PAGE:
Super Deluxe

Super Deluxe

Thiagarajan Kumararaja’s Super Deluxe is a significant step up from his previous film Aaranya Kaandam, aided by a sumptuous colour palette from P.S. Vinod and Nirav Shah, and the presence of a number of top actors from the South. Included are the likes of Vijay Sethupathi, Samantha, Fahadh Faasil, Ramya Krishnan and Mysskin but the newcomers are just as good and hold their own against the established stars. It’s an interesting story too, although after a good start the middle section does wander and become rather self-indulgent before ending with a stronger finale. It’s still a compelling watch, not just to discover what happens in the various threads, but also to spot influences, note the repeated motif’s and ultimately try to figure out just what Thiagarajan Kumararaja is trying to say. Super Deluxe isn’t for the faint-hearted – the language is strong and there are a number of confronting themes, but the juxtaposition of topical issues and out-and-out fantasy is intriguing even with a close to 3 hour run time.

The film consists of a number of different threads which don’t interconnect as such, but instead superficially intersect and occasionally influence each other. The first involves a cheating wife Vaembu (Samantha) and what happens when her husband Mugilan (Fahadh Faasil) discovers her infidelity when her lover has the bad taste to die during their lovemaking session. Next there are a group of schoolboys who arrange an elaborate plan to bunk school and watch porn movies. Their problems start when one of the four recognises his mother Leela (Ramya Krishnan) in the movie and the ripples from his subsequent actions have far-ranging consequences. Part of this sparks an existential crisis for Leela’s husband Dhanasekaran (Mysskin) who has become a faith healer after surviving the tsunami by holding on to a statue of Jesus. The other boys end up in trouble when they try to raise the funds to buy a new TV and end up in a truly out of this world experience. And then there is the story of Shilpa (Vijay Sethupathi), a transgender woman trying to reunite with the wife and young son she left behind many years before. It’s a fascinating blend of narratives and some of the stories work better than others. Or perhaps it’s more that some parts of each story are simply brilliant (and brilliantly simple), but then at times Thiagarajan Kumararaja and his co-writers seem to get carried away and try just that little too hard to be edgy and confrontational.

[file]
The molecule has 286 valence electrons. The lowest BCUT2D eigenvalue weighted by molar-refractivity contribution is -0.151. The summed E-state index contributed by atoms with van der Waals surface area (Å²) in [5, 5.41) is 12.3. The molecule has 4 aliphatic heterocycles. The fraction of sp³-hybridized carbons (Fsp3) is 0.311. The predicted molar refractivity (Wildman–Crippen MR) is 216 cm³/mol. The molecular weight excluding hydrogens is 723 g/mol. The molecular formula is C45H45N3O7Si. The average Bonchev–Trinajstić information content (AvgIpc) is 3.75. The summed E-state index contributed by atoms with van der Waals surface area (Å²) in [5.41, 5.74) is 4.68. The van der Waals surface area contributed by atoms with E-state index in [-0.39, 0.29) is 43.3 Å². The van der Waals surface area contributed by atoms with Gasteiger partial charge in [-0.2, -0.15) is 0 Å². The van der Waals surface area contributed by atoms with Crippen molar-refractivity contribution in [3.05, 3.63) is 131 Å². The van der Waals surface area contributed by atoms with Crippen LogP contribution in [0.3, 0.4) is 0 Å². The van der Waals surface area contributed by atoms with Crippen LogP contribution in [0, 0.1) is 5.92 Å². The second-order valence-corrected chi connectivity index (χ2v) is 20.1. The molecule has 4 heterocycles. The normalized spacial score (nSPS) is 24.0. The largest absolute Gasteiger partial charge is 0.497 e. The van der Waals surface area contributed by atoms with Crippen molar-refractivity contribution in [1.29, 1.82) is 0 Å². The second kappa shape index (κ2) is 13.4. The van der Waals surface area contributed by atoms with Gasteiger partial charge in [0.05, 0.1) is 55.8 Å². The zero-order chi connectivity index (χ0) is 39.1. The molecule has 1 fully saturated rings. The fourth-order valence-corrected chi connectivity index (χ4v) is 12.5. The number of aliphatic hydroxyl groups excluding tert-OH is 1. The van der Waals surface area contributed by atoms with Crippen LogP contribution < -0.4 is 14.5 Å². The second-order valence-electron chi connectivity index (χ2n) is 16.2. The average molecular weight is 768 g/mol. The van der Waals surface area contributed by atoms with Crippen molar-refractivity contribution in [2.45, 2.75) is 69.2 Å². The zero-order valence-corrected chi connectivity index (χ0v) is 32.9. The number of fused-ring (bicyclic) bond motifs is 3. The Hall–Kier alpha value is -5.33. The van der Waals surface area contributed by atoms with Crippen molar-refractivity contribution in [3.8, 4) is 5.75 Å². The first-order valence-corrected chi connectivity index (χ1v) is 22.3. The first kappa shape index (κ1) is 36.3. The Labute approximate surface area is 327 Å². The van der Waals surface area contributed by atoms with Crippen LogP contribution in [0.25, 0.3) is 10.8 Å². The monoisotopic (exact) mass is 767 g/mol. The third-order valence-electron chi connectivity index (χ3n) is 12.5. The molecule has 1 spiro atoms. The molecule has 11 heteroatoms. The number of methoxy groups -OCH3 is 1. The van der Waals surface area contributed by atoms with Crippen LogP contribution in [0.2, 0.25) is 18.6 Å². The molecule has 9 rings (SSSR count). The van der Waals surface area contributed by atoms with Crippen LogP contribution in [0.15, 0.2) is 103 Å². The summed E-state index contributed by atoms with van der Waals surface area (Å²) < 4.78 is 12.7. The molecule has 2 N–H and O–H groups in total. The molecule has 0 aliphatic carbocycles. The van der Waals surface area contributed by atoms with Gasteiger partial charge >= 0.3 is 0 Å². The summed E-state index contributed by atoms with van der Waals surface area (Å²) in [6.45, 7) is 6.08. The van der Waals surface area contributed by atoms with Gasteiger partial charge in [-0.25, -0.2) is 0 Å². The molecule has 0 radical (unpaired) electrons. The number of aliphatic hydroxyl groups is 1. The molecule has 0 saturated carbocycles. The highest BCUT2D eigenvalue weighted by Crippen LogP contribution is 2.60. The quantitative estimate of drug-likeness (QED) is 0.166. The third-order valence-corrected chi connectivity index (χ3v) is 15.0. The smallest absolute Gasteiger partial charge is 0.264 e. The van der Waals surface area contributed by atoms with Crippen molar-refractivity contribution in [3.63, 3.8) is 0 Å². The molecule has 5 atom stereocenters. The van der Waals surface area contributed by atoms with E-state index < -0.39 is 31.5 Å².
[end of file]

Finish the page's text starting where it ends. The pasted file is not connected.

As well as a lot of swearing, there is a lot of sex in this film. Vaembu is first seen in bed with her lover, the teenage boys are obsessed with sex (although that’s not surprising) and there’s a creepy cop (Bagavathi Perumal) whose rapacious tendencies provide an important plot point in two of the stories. One of these is nasty but effective, while the other is too drawn out and staged to be convincing. In those parts where the film is subtle and suggests rather than shows, it is more chillingly real and packs more of a punch compared to the more filmi scenes with Vaembu, Mugilan and SI Berlin. Perhaps it’s a consequence of too many writers (Mysskin, Nalan Kumarasamy, Neelan K. Sekar and Thiagarajan Kumararaja are all credited with the screenplay), but Vaembu and Mugilan’s story is the least successful for me, despite fine performances from the two actors. Their relationship just doesn’t ring true and the characters are an odd mix of modern and traditional that doesn’t seem plausible. However, I appreciate that the fallen woman gets a shot at redemption and isn’t permanently tainted by her infidelity. Something which is also the case with Leela who is proud of her film achievements and sees no reason to disavow her presence in a porn movie. It is refreshingly different even if at times there is a feeling that some of the dialogue has been written by grubby little boys sitting and sniggering at the mere mention of sex. That may be more to do with the subtitles though as I have read a number of comments that some concepts weren’t translated accurately, particularly in respect to Ramya Krishnan’s character.